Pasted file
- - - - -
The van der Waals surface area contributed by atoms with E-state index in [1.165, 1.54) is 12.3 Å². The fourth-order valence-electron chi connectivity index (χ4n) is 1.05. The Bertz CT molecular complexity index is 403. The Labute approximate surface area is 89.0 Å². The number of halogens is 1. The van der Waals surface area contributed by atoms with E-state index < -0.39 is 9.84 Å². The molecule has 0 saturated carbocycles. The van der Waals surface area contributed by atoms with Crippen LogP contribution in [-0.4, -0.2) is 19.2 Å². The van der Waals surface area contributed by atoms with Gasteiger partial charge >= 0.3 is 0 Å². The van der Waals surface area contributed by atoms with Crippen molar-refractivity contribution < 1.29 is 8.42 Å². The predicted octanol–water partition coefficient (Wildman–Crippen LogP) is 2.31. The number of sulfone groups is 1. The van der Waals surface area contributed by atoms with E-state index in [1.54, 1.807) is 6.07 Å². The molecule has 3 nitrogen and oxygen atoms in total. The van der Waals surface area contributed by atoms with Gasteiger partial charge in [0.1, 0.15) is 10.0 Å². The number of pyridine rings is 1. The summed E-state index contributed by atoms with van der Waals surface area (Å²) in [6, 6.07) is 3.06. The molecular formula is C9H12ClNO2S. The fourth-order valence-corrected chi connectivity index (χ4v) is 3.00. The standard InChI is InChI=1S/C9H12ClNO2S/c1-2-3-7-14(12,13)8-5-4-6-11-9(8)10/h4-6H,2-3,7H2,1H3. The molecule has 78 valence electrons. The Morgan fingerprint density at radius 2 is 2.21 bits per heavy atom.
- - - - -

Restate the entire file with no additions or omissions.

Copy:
The van der Waals surface area contributed by atoms with E-state index in [1.165, 1.54) is 12.3 Å². The fourth-order valence-electron chi connectivity index (χ4n) is 1.05. The Bertz CT molecular complexity index is 403. The Labute approximate surface area is 89.0 Å². The number of halogens is 1. The van der Waals surface area contributed by atoms with E-state index < -0.39 is 9.84 Å². The molecule has 0 saturated carbocycles. The van der Waals surface area contributed by atoms with Crippen LogP contribution in [-0.4, -0.2) is 19.2 Å². The van der Waals surface area contributed by atoms with Gasteiger partial charge >= 0.3 is 0 Å². The van der Waals surface area contributed by atoms with Crippen molar-refractivity contribution < 1.29 is 8.42 Å². The predicted octanol–water partition coefficient (Wildman–Crippen LogP) is 2.31. The number of sulfone groups is 1. The van der Waals surface area contributed by atoms with E-state index in [1.54, 1.807) is 6.07 Å². The molecule has 3 nitrogen and oxygen atoms in total. The van der Waals surface area contributed by atoms with Gasteiger partial charge in [0.1, 0.15) is 10.0 Å². The number of pyridine rings is 1. The summed E-state index contributed by atoms with van der Waals surface area (Å²) in [6, 6.07) is 3.06. The molecular formula is C9H12ClNO2S. The fourth-order valence-corrected chi connectivity index (χ4v) is 3.00. The standard InChI is InChI=1S/C9H12ClNO2S/c1-2-3-7-14(12,13)8-5-4-6-11-9(8)10/h4-6H,2-3,7H2,1H3. The molecule has 78 valence electrons. The Morgan fingerprint density at radius 2 is 2.21 bits per heavy atom.